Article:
Texts by Gianni Guadalupi, Luigi Pizza, Renato Ruotolo
2001 / 132 PAGES.
A journey to rediscover a city renowned both for its liveliness and artistic and building activity and for the violent wartime events that made it the capital of Italy.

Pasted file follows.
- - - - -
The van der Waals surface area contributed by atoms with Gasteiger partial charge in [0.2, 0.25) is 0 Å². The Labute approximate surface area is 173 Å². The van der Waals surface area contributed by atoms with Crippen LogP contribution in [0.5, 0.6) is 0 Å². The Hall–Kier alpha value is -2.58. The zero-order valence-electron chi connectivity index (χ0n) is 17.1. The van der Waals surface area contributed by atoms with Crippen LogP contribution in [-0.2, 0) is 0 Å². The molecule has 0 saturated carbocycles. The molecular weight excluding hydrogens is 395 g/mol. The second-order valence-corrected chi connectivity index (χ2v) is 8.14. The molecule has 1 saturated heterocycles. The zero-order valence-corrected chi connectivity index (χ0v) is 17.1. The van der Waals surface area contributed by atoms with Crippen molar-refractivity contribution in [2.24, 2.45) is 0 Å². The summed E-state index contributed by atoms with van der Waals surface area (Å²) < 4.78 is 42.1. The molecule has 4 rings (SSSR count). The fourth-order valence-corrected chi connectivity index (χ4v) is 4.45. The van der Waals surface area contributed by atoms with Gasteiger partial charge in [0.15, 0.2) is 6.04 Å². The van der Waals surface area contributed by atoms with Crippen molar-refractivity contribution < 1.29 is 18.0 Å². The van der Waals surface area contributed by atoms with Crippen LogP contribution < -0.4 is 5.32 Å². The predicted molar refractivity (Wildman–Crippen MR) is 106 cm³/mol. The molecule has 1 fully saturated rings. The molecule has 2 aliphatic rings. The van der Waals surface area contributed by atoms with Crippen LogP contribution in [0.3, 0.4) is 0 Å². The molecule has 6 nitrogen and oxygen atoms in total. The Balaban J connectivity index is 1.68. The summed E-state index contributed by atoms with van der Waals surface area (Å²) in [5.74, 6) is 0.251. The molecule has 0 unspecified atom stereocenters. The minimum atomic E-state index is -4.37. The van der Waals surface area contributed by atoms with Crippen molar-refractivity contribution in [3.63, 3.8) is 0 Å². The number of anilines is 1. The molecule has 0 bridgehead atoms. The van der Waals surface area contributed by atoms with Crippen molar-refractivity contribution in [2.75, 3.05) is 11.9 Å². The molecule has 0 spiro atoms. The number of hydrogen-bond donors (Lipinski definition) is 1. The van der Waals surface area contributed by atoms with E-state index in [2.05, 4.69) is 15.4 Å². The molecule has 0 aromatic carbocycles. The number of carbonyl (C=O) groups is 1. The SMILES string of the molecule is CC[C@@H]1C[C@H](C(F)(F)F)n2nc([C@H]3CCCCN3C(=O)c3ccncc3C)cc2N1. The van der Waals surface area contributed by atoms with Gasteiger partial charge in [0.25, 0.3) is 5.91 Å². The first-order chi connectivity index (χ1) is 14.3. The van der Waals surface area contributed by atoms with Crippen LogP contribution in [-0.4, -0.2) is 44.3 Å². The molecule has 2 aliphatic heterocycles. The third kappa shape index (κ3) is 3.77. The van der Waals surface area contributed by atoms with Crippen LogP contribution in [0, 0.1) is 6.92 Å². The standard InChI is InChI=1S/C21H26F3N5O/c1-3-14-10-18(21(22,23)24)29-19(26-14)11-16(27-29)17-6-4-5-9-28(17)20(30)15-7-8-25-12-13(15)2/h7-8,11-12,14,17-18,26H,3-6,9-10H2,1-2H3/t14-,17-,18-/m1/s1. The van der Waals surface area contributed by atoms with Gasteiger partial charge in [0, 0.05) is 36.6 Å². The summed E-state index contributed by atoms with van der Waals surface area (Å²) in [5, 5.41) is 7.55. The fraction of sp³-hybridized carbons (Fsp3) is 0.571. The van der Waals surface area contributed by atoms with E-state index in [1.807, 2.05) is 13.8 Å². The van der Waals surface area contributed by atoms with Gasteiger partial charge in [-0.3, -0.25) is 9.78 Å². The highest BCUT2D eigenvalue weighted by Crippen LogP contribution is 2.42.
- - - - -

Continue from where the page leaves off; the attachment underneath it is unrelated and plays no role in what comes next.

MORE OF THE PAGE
Overlooking a magnificent gulf popular as a holiday resort as far back as Roman times, Salerno became the harbour for the Lombard duchy of Benevento in the dark ages of the barbarian invasions, subsequently becoming an independent principality and being elected the first capital of unified Southern Italy. The city’s main monument is indubitably its cathedral, the history of which rose above local history to take on political aspects with vaster and deeper implications in Robert Guiscard and Pope Gregory VII’s times. Sepulchral and votive inscriptions bear the names of illustrious figures, members of Salerno families or even just the faithful. An ancient history, preserved by monuments and buildings that have survived the ravages of time, are described in these pages that give one of the capitals of Italy the prominence it deserves.